Here at Union Street Media, our clients often ask us a common question: “When do I know that my site needs a redesign?” After consulting our team of designers, developers, and internet marketers, we came up with the following reasons for why you might need a site redesign for your real estate website.

site redesignYour site isn’t mobile-friendly.

According to a study conducted by Google and the National Association of Realtors, searches related to real estate brokers grew on tablets 300% year-over-year between 2011 and 2012. Those numbers have almost certainly risen since then. If your site isn’t mobile-friendly, you’re missing out on a serious chunk of potential clients. If a person comes to your website on a smartphone and encounters problems with reading or navigation, they’re more likely to leave your website in search of another. Talk to your designer about redesigning your website to include a mobile-friendly experience that fits screens across all mobile devices.

Your site needs new tools.

Technology is constantly changing, and it’s changing at an exponentially faster rate. The same fact holds true for real estate tools and applications. More and more, home buyers expect real estate websites to have advanced tools that streamline the searching process. If your site doesn’t come with features like natural languages search, guided search, or interactive maps, then it may be time for an update. A natural language search tool is important because it allows a buyer to search for homes in a way that mimics human speech. Instead of jumping through hoops to find their dream home, they can simply type something like “3br Back Bay homes over 600k” and automatically narrow their search results to a list of homes that perfectly suits their wants and needs. Guided searches are another important feature that provide value to your potential leads. Guided searches break down your listings into gradually refined groups based on property types, price, and lifestyle. Interactive maps are particularly effective at allowing buyers to be even more picky about their home search. Buyers can draw geographic boundaries around houses on a city block level, which allows a high level of customization and personalization to the home search process.

Your website feels outdated.

First impressions are crucial. It used to be that leads got their first impression of a real estate company by walking through your front door and shaking your hand. Not anymore. In an age where 90% of home buyers search online at some point in their home buying process, first impressions often begin from the moment they land on your homepage. Web code and trends change quickly. Take a look at website that you admire and websites that belong to your competitors. Notice the design details that make the site pop – and which styles appear clunky. Compare the sites with your own, and see how your site stacks up. Right now, popular design trends include real-life imagery, flat design, and textured fonts. In five years, who know what the trends will be? The point is to change the design of your website as the design of the real estate industry changes.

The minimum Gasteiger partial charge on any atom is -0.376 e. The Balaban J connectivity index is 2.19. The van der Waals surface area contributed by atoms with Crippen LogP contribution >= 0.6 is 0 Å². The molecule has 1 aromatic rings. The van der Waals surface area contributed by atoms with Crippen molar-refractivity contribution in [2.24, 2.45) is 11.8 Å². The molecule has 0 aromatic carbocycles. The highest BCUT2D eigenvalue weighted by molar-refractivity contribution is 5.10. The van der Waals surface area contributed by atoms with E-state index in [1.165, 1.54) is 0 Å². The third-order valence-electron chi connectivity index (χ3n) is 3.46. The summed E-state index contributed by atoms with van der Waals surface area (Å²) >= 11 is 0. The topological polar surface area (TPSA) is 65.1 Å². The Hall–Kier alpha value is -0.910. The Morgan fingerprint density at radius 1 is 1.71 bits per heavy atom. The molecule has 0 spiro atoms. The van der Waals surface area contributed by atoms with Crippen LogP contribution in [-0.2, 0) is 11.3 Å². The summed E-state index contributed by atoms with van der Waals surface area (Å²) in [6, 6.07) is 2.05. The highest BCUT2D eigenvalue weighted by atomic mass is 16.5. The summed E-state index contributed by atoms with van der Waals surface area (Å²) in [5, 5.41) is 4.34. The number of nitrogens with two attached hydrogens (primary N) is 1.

Your website has poor engagement.

Site engagement can sometimes be hard to determine on your own – especially if you’ve sunk most of your budget into the aesthetics of your design. It’s important to keep your ears open for any usability feedback from your clients. Your site may look beautiful on screen, but that means nothing if your potential leads think the site navigation is confusing. If you notice that your site received a lot of negative feedback, or if you notice that your conversion rates are steadily slipping, then it might be time for a site redesign. Use your data to make smarter choices about the look and feel of your website. Small changes can make a huge impact. Let’s say you’re looking through the analytics data for your site, and you notice that one of your pages has a particularly high bounce rate. Maybe it’s time to remove the page from your website or move a call to action. As you make small changes, pay attention to how those changes affect your data. When you find that a change boosts your site engagement, then you’ll know that you’re moving in the right direction.

You’re rebranding your company.

This one is kind of obvious. If you own an independent real estate company that joins forces with the likes of Coldwell Banker, Sotheby’s International, William Raveis, or the like, you’ll probably want to change the design of your website to reflect that affiliation. A word of caution: changing your site too often can be a bad thing. Think about Facebook. Any time the company rolled out a new design of their platform, people despised it (remember the launch of Facebook’s timeline?). This reaction shows that people grow attached to the way a site looks the more they use it; familiar sites are comfortable to them. If you’re changing your site just for the heck of it, you should probably expect some negative reactions. You should only redesign your website when it will improve your lead generation and support your business goals.